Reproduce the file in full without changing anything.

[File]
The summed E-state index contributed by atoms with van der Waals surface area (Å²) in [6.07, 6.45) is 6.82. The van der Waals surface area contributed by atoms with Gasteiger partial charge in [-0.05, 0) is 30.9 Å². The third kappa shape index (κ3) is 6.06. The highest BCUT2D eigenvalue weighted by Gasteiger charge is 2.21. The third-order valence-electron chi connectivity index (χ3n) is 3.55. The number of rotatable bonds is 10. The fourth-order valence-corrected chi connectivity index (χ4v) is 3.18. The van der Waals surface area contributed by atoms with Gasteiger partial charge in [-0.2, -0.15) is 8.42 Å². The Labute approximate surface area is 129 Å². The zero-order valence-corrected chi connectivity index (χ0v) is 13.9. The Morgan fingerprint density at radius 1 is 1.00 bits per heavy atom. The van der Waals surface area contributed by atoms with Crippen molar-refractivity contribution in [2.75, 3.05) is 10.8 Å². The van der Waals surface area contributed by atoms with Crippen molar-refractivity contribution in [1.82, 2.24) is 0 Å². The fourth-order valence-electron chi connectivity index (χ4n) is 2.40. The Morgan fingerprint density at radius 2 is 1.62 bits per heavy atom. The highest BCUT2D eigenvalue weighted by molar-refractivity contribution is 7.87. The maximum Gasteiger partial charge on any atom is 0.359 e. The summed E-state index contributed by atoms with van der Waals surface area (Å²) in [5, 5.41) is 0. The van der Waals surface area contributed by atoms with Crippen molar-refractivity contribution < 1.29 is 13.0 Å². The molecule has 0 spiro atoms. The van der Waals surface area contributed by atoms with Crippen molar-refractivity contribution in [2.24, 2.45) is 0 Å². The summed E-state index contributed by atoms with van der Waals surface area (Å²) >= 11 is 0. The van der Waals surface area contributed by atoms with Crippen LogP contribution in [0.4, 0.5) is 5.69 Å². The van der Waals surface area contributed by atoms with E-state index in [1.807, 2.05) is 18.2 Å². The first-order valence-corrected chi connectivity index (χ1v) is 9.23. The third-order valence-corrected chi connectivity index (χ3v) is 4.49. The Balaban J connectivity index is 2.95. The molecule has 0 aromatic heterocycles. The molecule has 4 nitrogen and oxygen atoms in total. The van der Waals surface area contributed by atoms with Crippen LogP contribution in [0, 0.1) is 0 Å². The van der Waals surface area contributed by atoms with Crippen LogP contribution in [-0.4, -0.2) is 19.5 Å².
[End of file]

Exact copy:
The summed E-state index contributed by atoms with van der Waals surface area (Å²) in [6.07, 6.45) is 6.82. The van der Waals surface area contributed by atoms with Gasteiger partial charge in [-0.05, 0) is 30.9 Å². The third kappa shape index (κ3) is 6.06. The highest BCUT2D eigenvalue weighted by Gasteiger charge is 2.21. The third-order valence-electron chi connectivity index (χ3n) is 3.55. The number of rotatable bonds is 10. The fourth-order valence-corrected chi connectivity index (χ4v) is 3.18. The van der Waals surface area contributed by atoms with Gasteiger partial charge in [-0.2, -0.15) is 8.42 Å². The Labute approximate surface area is 129 Å². The zero-order valence-corrected chi connectivity index (χ0v) is 13.9. The Morgan fingerprint density at radius 1 is 1.00 bits per heavy atom. The van der Waals surface area contributed by atoms with Crippen molar-refractivity contribution in [2.75, 3.05) is 10.8 Å². The van der Waals surface area contributed by atoms with Crippen molar-refractivity contribution in [1.82, 2.24) is 0 Å². The fourth-order valence-electron chi connectivity index (χ4n) is 2.40. The Morgan fingerprint density at radius 2 is 1.62 bits per heavy atom. The highest BCUT2D eigenvalue weighted by molar-refractivity contribution is 7.87. The maximum Gasteiger partial charge on any atom is 0.359 e. The summed E-state index contributed by atoms with van der Waals surface area (Å²) in [5, 5.41) is 0. The van der Waals surface area contributed by atoms with Crippen molar-refractivity contribution < 1.29 is 13.0 Å². The molecule has 0 spiro atoms. The van der Waals surface area contributed by atoms with Crippen molar-refractivity contribution in [2.24, 2.45) is 0 Å². The summed E-state index contributed by atoms with van der Waals surface area (Å²) >= 11 is 0. The van der Waals surface area contributed by atoms with Crippen LogP contribution in [0.4, 0.5) is 5.69 Å². The van der Waals surface area contributed by atoms with E-state index in [1.807, 2.05) is 18.2 Å². The first-order valence-corrected chi connectivity index (χ1v) is 9.23. The third-order valence-corrected chi connectivity index (χ3v) is 4.49. The Balaban J connectivity index is 2.95. The molecule has 0 aromatic heterocycles. The molecule has 4 nitrogen and oxygen atoms in total. The van der Waals surface area contributed by atoms with Crippen LogP contribution in [0, 0.1) is 0 Å². The van der Waals surface area contributed by atoms with Crippen LogP contribution in [-0.4, -0.2) is 19.5 Å².